President Emmerson Mnangagwa yesterday signed into law the Tripartite Negotiating Forum (TNF), which was created 20 years ago to promote social dialogue, poverty eradication, employment creation and initiate an economic turnaround.
Social dialogue in Zimbabwe was established in 1998 within the auspices of the TNF among the social partners-government, business and labour-with the intention to dialogue on social-economic issues. This, however, has been in existence as a voluntary platform.
The forum was premised on the principles of the International Labour Organisation Convention 144 on Tripartite Consultations, which Zimbabwe ratified in 1989.
In his address at the event, President Mnangagwa said he was happy that the feat had been achieved under his watch and congratulated the social partners for their commitment to the “realisation of this milestone achievement”.
“This is how it should be under the Second Republic, as we accelerate legislative reforms to hasten development and improve the quality of life of our people,” Mnangagwa said.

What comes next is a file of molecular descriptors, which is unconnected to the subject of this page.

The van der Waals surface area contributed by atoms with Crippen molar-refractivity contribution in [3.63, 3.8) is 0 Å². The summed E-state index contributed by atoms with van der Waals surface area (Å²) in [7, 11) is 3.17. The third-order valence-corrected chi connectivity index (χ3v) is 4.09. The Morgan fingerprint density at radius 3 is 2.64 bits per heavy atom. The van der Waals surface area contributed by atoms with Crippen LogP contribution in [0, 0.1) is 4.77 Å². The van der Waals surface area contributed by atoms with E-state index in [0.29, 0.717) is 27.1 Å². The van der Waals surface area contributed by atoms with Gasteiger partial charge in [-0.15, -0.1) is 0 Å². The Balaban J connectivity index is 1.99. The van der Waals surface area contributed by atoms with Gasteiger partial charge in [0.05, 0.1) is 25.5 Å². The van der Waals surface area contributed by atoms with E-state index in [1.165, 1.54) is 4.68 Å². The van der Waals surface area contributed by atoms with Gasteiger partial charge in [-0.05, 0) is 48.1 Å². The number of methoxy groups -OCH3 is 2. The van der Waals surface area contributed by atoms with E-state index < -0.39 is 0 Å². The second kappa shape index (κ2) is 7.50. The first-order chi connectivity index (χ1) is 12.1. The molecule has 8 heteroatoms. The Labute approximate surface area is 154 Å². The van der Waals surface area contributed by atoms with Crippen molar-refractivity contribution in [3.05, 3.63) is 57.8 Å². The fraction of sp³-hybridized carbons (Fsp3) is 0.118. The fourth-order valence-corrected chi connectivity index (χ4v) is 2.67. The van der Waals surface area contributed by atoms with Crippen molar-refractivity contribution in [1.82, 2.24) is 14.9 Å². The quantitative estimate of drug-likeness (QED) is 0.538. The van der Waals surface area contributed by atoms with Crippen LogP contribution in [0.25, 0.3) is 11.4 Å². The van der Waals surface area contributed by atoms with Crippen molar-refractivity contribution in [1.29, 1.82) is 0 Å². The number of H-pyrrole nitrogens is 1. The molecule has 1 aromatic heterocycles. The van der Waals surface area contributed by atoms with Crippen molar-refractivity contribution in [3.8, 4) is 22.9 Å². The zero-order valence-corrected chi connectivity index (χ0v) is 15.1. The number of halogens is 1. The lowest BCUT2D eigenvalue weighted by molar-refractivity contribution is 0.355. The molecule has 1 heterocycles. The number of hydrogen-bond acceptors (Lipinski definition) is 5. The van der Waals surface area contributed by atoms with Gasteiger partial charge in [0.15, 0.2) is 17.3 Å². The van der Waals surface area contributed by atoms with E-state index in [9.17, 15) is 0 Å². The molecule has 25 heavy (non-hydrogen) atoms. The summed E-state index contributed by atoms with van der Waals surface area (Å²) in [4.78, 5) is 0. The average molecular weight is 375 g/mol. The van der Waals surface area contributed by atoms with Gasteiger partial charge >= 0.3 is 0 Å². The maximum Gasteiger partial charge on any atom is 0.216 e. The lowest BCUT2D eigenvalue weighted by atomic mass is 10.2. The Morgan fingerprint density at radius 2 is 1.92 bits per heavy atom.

“As you may be aware, the TNF has been in existence for close to two decades championing dialogue on many issues affecting the socio-economic landscape of our country. However, the lack of a legal framework, political will and zeal to work together had negatively impacted the full potential of the forum.
“In keeping with our new culture of openness and dialogue, I am optimistic that the enactment of this TNF legislation will enable the emergence of a stronger and more responsive social dialogue platform capable of contributing to the speedy resuscitation of the economy.”
He called on the social partners to refine past initiatives and craft innovative strategies for the future, in the context of new realities.
Public Service, Labour and Social Welfare minister Sekai Nzenza echoed Mnangagwa sentiments saying the lack of a legal framework for the TNF undermined the full potential of the forum to contribute to sustainable social-economic development.
The TNF enables the parties to listen to each other, to compromises for common good and find joint solutions. This is a blue print as much as an agreement for national economic development. It recognises the good faith and trust with which the parties have come together. This is a historic opportunity to build on that platform of trust and
cooperation,” Nzenza said.